With most of the able-bodied men away fighting the Civil War, the Indians
seized their opportunity and very nearly succeeded. After first advising
of the futility of challenging the white man (“Kill one, two, ten
and ten times ten will come to kill you,” he said), Mdewakanton Chief
Little Crow was persuaded to head the Dakota effort.

Before the Conflict (or Sioux Uprising, as it is often called) could be
brought under control, at least 450 white settlers and soldiers were killed
and considerable property was destroyed in southern Minnesota. There were
uncounted numbers of Dakota casualties because of the Indian custom of
removing all dead and dying warriors from the battlefield.

A five-man military commission was appointed to try the Dakota who participated
in the outbreak. The commission settled up to 40 cases in a single day.
Some were heard in as little as five minutes. In all, the commission tried
392, sentenced 307 to death and gave 16 prison terms. Many historians
today feel the trial was a travesty of justice.

Authority for the final order of execution was passed to President Lincoln.
He was pressured by politicians, military leaders, the press and public
for immediate execution of the 303 still on the condemned list. Interceding
on behalf of the Dakota was Episcopalian Bishop Henry Whipple, known to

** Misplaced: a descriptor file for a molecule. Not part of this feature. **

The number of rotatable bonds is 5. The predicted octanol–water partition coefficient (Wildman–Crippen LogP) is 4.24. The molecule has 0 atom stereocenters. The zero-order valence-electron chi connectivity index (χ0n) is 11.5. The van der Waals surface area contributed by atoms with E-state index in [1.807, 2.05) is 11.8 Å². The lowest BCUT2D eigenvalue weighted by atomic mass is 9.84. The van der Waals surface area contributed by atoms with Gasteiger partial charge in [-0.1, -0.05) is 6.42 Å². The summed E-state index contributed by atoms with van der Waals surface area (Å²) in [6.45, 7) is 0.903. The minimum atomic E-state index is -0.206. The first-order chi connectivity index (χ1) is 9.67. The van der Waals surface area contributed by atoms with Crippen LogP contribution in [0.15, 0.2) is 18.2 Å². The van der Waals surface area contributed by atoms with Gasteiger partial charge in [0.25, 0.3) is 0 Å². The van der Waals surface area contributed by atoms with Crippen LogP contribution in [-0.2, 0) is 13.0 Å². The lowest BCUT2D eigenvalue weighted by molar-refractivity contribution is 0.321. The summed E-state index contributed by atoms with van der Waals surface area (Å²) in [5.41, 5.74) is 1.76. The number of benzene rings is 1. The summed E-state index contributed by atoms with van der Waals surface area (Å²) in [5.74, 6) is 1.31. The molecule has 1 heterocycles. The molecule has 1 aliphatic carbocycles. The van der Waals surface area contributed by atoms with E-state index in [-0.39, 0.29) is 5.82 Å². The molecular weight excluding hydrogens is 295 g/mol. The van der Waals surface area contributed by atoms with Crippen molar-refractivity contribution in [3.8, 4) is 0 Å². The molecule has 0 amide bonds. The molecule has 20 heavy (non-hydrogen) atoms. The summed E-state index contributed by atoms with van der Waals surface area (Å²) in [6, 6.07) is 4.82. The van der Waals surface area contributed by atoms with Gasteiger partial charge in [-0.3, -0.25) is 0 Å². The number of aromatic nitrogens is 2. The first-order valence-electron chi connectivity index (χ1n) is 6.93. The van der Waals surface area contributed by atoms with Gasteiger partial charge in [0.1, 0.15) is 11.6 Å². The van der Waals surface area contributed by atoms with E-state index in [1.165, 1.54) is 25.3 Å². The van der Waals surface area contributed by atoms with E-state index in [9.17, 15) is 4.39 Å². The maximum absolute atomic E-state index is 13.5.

the Indians as “Straight Tongue” for his fair dealings. The
Rev. Stephen Riggs and Dr. John P. Williamson, Presbyterian missionaries
to the Dakota, wrote letters to the press calling for a fair trial.

Lincoln approved death sentences for only 39 of the 303 prisoners. One
of the 39 was later reprieved.

At 10 a.m. on December 26, 1862, in Mankato, the group of 38 ascended
a specially-erected timber gallows 24 feet square and 20 feet high. More
than 1,400 soldiers of the 6th, 9th and 10th Minnesota Volunteers and
of the First Minnesota Mounted Rangers were on hand to keep order among
the crowds of hostile citizens. The Indians sang as they left their prison
and continued singing until the end. It was the largest mass execution
in American history.

 

 Mankato Area Chamber and Convention Bureau,
112 Riverfront Drive

PO Box 999

Mankato, MN 56002-0999

1-507-345-4519

1-800-657-4733

http://www.mankato.com/

Here are several excellent web sites about the Dakota Conflict.